Speaking of that museum, I'm taking a chance and submitting a portfolio to their From These Hills exhibition for later this year. I'm going to try to come up with some new work to submit, maybe connected to Reflected Gaze or that horror comic project I'd kind of sort of abandoned.

Oh, and speaking of Reflected Gaze, a new comic went up last week about my friend Diana. Go read it. And my friend Andy Ross contributed an article! Read it too!

I also found time to put together this Gamera Vs Zigra piece which I'm submitting to this fanzine called Gamera Vs Zine-Ra, celebrating the big turtle's 50th anniversary.
There may or may not be another thing I'll be doing in July. Not 100% sure yet. Fingers crossed.

And, um, that's it for now. I've got like, a dozen things to do before we leave for Charlotte on Thursday and I'm just kind of wasting my time typing this. OKAY BYE


"If you can't fix what's broken, you'll go insane."

So it turns out scheduling so many things so close together can really wear you down. Who knew?
The weekend after Shikacon was Free Comic Book Day (after going out to see the Avengers: Age of Ultron the night before), an incredibly good time where I sketched so many people's children as mutants. A few days later was a quick trip to Dollywood with my closest friends and girlfriend. My grandmother's 90th birthday was Saturday the 9th. This past weekend was X-Con in Myrtle Beach.

I know I've only been going to conventions as an artist for a few years now so I'm not terribly experienced, but I've noticed this tendency. When it comes to multiple day cons, I usually do better each consecutive day. Sundays are my best days at Heroes Con, and at any two day con I always do better the second day. That tendency holds true for X-Con, but only just barely. Just by inches.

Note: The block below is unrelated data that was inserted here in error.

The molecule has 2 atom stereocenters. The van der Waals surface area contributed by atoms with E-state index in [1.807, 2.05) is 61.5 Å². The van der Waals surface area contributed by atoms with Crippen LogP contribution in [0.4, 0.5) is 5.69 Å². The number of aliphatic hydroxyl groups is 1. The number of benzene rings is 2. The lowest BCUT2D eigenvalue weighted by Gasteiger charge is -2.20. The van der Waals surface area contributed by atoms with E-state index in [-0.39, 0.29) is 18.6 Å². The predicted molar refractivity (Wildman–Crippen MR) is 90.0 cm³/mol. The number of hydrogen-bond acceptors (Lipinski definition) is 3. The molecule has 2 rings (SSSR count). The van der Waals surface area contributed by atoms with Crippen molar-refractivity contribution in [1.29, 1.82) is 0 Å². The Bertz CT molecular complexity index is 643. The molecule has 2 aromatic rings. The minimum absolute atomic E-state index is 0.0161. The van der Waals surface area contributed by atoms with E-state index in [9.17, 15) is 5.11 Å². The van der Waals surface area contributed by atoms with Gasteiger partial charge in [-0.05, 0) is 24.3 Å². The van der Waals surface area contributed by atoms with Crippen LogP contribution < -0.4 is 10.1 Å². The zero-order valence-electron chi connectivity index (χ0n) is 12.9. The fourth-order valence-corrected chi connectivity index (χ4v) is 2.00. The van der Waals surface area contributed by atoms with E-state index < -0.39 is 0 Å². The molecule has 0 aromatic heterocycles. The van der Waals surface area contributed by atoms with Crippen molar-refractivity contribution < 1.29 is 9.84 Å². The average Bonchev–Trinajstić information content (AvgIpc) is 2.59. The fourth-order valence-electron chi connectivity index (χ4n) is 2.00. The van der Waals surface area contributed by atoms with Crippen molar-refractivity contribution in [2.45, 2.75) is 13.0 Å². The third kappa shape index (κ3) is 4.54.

Attendance was rather low on Friday, picked up considerably on Saturday, then dropped again on Sunday. The big special guest, Ric Flair (WOOOOOOOO), was only there Saturday. Another one, Nicholas Brendan, was arrested for public intoxication Friday night and canceled his panel Saturday afternoon from being too hungover (apparently this happens to him a LOT). There were a handful of other guests, lots of vendors, and a bunch of us artists too, but nobody seemed to really be buying anything. I wasn't the only one who did poorly, everyone was talking about having a lousy weekend, even those who've attended previous years with good success. Who knows what the deal was, but I was kind of let down.

That said, I still met some cool people, including Tim Showers, who did a great Ultraman drawing in my con sketchbook. One of the guys from Studio De Sade talked to me a lot about my table setup and pricing my originals, gave me some great advice and assured me that I was doing better than some of the folks around his table. My friend Matthew D. Smith was there, too, and the guy next to me, George Farmer, was super nice and drew Han and Chewie in my sketchbook.

There were some great cosplayers, too:

And, well, we were at the BEACH.